USF St. Petersburg campus Faculty Publications


The Relationship between Culture and Parent-teen Sexuality Conversations in Black Families: Implications for Health Promotion.

SelectedWorks Author Profiles:

Kemesha Gabbidon

Document Type


Publication Date





Background: Sexuality studies have often overlooked ethnic and cultural differences affecting parentteen sex conversations and the potential implications for Black teens’ sexual activity. Purpose: Examine the relationship between parent-teen sex conversations and teens’ sexual activity among ethnically diverse Black adolescents in Miami, Florida. Methods: Using cross-sectional survey methodology, 157 Black adolescents specifically, African Americans, Haitians, and Jamaicans (ages 14-18 years) were recruited through community-serving organizations and schools in Miami, Florida to complete a 52-item questionnaire. Regression analysis was used to determine the relationship between parent-teen sex conversations and teens’ sexual activity. Results: Teens’ mean age was 16 years, (SD=1.49), 60% were female. Fifty percent of African Americans, 39% of Haitians, and 34% of Jamaicans were sexually active. Age of penile-vaginal/anal sexual debut was 14.15 years (SD=1.51) for Jamaicans, 15.09 years (SD=1.94) for African Americans, and 15.38 years, (SD=1.56) for Haitians. Of the three groups, Haitians reported lower comfort and value for family-sex conversations. Cultural differences affected families’ engagement in sex conversations, however teens benefited from parents’ messages on delaying sex and safer-sex practices. Conclusion: Findings call for culturally-appropriate public health interventions to improve families’ comfort and communication skills for sex conversations particularly in communities where these conversations contradict cultural norms.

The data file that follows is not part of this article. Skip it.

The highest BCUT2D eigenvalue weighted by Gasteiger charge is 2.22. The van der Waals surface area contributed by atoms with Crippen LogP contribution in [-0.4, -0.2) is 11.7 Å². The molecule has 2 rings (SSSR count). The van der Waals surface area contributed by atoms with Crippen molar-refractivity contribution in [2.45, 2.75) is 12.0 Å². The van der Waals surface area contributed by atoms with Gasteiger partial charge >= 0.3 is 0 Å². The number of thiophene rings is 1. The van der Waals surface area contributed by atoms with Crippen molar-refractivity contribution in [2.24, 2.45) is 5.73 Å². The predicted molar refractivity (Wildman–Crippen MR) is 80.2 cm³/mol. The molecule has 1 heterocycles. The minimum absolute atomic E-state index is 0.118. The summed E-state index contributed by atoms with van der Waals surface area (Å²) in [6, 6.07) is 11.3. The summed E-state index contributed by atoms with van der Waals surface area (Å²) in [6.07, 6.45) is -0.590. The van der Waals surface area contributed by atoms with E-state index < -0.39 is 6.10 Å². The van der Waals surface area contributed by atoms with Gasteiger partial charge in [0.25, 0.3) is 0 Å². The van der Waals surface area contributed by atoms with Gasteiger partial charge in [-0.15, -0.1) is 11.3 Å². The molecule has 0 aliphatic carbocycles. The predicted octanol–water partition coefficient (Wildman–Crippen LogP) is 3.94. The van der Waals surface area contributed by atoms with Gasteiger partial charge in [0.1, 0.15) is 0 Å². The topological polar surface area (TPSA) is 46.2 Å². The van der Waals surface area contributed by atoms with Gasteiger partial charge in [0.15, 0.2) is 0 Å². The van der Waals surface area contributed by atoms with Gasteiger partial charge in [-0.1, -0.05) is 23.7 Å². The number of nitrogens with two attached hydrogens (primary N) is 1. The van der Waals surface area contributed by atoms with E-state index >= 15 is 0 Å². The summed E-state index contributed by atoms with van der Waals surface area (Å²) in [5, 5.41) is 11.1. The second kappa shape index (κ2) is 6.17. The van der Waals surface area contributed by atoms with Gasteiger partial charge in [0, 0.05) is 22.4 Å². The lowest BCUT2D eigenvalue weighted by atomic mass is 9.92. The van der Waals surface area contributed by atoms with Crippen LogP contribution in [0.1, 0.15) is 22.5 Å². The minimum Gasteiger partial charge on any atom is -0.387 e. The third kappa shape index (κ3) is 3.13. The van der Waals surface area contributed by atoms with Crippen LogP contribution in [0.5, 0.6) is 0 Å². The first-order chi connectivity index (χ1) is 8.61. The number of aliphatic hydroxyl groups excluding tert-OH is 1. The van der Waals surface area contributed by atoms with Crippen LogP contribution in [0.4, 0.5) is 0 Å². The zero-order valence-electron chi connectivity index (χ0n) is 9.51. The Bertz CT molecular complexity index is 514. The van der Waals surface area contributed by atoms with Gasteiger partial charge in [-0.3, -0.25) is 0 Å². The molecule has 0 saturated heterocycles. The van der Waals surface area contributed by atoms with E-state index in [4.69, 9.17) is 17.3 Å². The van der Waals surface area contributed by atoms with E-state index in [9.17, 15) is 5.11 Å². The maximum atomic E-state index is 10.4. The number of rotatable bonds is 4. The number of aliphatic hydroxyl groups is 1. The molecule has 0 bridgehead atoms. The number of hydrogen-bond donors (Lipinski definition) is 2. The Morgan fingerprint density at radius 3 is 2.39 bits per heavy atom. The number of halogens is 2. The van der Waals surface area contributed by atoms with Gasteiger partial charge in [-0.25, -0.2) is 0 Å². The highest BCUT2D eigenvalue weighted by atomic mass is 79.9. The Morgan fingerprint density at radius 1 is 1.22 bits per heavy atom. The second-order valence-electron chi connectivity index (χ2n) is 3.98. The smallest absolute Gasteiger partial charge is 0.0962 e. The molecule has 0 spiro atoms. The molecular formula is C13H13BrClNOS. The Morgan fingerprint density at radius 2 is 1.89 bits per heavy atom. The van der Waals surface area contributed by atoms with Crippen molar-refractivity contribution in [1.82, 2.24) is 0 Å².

Creative Commons License

Creative Commons License
This work is licensed under a Creative Commons Attribution-Noncommercial-No Derivative Works 4.0 License.

This document is currently not available here.